What is clear about the curriculum for the nine years of education - from elementary to high level - is that it focuses on dogmatic and ritual aspects of a religion. Religion is taught so that students may become religious. Nothing of course is wrong with being religious, except if it leads to "fanaticism" and a belief that only one's own religion is valid to exist.

Such national curriculum seems to contribute to religious fanaticism, though not necessarily the "active" one, which justifies violence in the name of religion. Cases of this include, among others, acts of terrorism and attacks on minority religious groups considered deviant or blasphemous.

One may argue that such an "active" fanaticism is quantitatively too small for accounting impact of the national religious education.

None should disagree with this argument.

The "passive" kind of fanaticism is, however, widespread. It is sadly surprising to hear responses of people on cases of attack on minority religious groups that the use of violence against them is legitimate. These people are neither militant members of an extremist group nor politicians.

They are farmers, villagers, taxi drivers, warung (kiosk) owners or other kinds of lay people. They are too busy with their survival, but when they hear that followers of non-mainstream religious group come under attack, they tolerate the act of violence. They are much more scared of religious differences than violence.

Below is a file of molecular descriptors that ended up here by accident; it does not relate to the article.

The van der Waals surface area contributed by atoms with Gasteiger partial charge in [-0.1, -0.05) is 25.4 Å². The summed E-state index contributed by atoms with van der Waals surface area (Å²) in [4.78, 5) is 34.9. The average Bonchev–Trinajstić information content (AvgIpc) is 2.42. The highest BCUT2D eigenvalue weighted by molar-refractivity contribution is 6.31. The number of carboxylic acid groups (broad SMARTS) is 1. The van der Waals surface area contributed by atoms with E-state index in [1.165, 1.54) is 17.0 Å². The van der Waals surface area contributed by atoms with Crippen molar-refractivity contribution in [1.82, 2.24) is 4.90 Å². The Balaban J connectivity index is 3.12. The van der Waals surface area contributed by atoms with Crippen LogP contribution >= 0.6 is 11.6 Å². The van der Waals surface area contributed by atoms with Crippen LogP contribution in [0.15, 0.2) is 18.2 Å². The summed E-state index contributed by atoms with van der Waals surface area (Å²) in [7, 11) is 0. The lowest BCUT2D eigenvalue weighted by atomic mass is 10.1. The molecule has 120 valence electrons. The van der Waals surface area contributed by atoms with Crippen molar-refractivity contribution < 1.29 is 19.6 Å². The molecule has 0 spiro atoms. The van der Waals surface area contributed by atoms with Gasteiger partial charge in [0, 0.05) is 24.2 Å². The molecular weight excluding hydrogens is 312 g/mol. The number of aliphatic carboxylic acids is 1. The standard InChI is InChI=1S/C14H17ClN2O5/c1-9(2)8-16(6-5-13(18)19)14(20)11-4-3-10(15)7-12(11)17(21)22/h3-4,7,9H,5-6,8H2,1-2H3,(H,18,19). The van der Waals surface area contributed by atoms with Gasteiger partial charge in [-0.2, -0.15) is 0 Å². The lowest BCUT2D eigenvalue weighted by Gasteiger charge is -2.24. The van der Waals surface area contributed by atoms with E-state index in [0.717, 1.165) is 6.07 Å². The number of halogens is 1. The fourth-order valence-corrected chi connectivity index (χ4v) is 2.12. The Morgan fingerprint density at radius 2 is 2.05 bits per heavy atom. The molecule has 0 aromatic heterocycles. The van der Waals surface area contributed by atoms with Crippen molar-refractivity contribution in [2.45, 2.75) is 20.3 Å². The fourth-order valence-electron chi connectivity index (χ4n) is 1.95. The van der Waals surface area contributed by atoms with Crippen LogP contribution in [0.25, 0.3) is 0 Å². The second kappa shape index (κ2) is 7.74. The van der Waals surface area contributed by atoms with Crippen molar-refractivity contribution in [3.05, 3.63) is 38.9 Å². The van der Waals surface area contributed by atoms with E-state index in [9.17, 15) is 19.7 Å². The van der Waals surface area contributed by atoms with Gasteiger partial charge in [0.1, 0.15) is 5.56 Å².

When asked about their responses, they replied, "That's what we learn in schools. That's what all preachers have said about, haven't they?" These people were referring to what they learned in classes and what they heard from sermons in places of worship.

This qualitative account corresponds with findings of a survey conducted by the Indonesian Survey Circle and the Denny JA Foundation announced on October 21. The survey revealed that most Indonesians are not comfortable living with others with different religious backgrounds.

The survey also found that people whose educational level was not higher than high school had strong attitudes of intolerance toward other believers. This discovery should logically indicate that their attitude of intolerance, or fanaticism in my term, was influenced by their exposure to religious education during their nine years of study in school.

If religious education does not contribute to fanaticism — one may be reluctant to argue so for whatever reasons — it fails to prevent the educated from such attitudes.

This does not mean that religious education has contributed to fanaticism, intolerance or hostility against other believers. Such attitudes are surely caused by many factors. Many stakeholders should together bear the responsibility.

The question left is how effective is the national religious education in promoting tolerance. As long as the monoreligious model remains in place, the outcome would be either fanaticism and intolerance (active or passive) or permissiveness toward fanaticism and intolerance.

The writer is lecturer at the Centre for Religious and Cross-Cultural Studies (CRCS), Graduate School of Gadjah Mada University, Yogyakarta. This article was published in the The Jakarta Post; republished with permission.